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March 12, 2012

They know where you are (SXSW 2012)

AUSTIN, TX, USA – This morning we sat and had breakfast with Joe Brown, editor-in-chief of Gizmodo. “Have you guys seen Highlight? It’s crazy”. An appropriate time for Joe to talk about an app which enables you to share even more information about yourself, but with complete strangers and in the real, rather than just virtual, world. Today he hosted a panel discussion with a lot of focus on location tracking and privacy.

One of the biggest questions surrounding privacy, particularly when it comes to location is who’s the gatekeeper of that information? Your device contains the GPS which actually enables it to understand where in the world you are right now. Your operating system can make that information available to applications in a common language. Your applications will make that information useful to you, enabling you to figure out where you are, or get 50 cents off a slice of pizza. 

The panel Joe hosted, Location Tracking – threatening or Value-added?, included a range of speakers, including our own Christopher Peralta, who is head of location and advertising services for Nokia in North America. He was joined by Cameron Clayton VP of digital services at The Weather Channel, FourSquare product manager Siobhan Quinn and VP of Mobile at CNN, Louis Gump. 

So who’s in charge?

There’s a healthy benefit to having data surrounding your location, be it in helping you to find your way home, or getting cheaper food thanks to location-aware advertising. But, with myriad parties playing a role in making that information useful, exactly who should be responsible for the safekeeping of that information? 

This much we know: We want the information about where we are at any given point in time (or at least, I do) but we don’t want it abused by anyone.

During the (pretty heated) panel discussion, Joe got radical and suggested we might need to think about privacy in a new way. I’d personally go one further and suggest that we already are, given the propensity of large portions of the global population to share the most inane details of their day (particularly annoying are the ones who only share their location when they’re somewhere their friends or peers might deem impressive).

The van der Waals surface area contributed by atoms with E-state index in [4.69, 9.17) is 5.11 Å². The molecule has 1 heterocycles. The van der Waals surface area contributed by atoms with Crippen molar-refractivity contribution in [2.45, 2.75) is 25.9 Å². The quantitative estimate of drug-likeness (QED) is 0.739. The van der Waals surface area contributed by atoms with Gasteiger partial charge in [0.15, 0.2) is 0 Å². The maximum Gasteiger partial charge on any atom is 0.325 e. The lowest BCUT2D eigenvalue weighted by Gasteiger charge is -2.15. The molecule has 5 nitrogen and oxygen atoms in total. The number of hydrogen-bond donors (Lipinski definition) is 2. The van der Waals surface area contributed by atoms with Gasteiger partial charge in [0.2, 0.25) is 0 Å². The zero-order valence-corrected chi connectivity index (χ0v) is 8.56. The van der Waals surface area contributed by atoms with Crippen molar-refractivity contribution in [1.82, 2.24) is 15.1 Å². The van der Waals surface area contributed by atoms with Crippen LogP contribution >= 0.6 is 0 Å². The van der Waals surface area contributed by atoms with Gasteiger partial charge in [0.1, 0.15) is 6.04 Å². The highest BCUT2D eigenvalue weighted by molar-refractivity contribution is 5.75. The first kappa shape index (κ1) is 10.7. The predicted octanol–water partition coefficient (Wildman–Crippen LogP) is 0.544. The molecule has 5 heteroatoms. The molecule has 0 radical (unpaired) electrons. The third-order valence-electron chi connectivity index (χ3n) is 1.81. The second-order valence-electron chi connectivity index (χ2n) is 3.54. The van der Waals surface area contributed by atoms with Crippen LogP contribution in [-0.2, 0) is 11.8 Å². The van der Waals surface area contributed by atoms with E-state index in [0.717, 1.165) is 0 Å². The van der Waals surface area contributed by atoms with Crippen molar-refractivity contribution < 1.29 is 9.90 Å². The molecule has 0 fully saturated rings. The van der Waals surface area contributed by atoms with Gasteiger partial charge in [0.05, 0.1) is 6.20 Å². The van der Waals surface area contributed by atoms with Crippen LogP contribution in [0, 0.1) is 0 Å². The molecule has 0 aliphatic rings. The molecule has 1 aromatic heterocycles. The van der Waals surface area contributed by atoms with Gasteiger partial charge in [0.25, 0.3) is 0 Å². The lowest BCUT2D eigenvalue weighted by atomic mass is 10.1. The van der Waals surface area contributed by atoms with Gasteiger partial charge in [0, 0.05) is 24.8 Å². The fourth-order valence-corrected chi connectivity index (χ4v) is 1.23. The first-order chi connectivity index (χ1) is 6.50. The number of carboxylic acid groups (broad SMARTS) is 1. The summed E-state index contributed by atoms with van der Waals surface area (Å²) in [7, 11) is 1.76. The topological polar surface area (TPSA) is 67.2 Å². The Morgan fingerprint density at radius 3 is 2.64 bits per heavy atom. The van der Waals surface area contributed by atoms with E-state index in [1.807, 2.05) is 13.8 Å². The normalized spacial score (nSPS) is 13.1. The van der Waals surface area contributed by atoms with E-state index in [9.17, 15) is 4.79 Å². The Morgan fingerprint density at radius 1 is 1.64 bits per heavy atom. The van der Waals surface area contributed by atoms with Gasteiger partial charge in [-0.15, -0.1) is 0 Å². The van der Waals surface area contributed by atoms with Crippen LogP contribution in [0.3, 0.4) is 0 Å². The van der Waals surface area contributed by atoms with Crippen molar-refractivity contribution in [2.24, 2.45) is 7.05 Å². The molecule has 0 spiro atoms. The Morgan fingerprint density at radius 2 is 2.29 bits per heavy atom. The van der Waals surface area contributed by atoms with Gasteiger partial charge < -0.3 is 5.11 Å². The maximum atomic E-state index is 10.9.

The big debate

But there’s a more serious issue at stake here and that is simply who is responsible for respecting people’s privacy and ensuring that data captured, particularly around location is treated with respect. Not only are there multiple agendas at play, given that hardware needs one thing, operating systems something else, app developers something different again.

On top of that we have multiple platforms to think about – what might be regarded as a definition of ‘place’ on one platform, could well mean something totally different on another platform. And that’s without even thinking about apps.

One of the main points raised during today’s talk, and a very good one I thought, was the need for a common language and common practice around the capturing and handling of location-based data. Particularly when it comes to people’s privacy.

Things are moving fast, new apps are coming out on different platforms on a daily basis and we’re rapidly moving towards a location-aware world where everything around us is coming to life not just in front of our eyes, but on our devices too.

Joe Brown is applying his own radical thinking to the question of privacy. But let us know what you think in the comments below.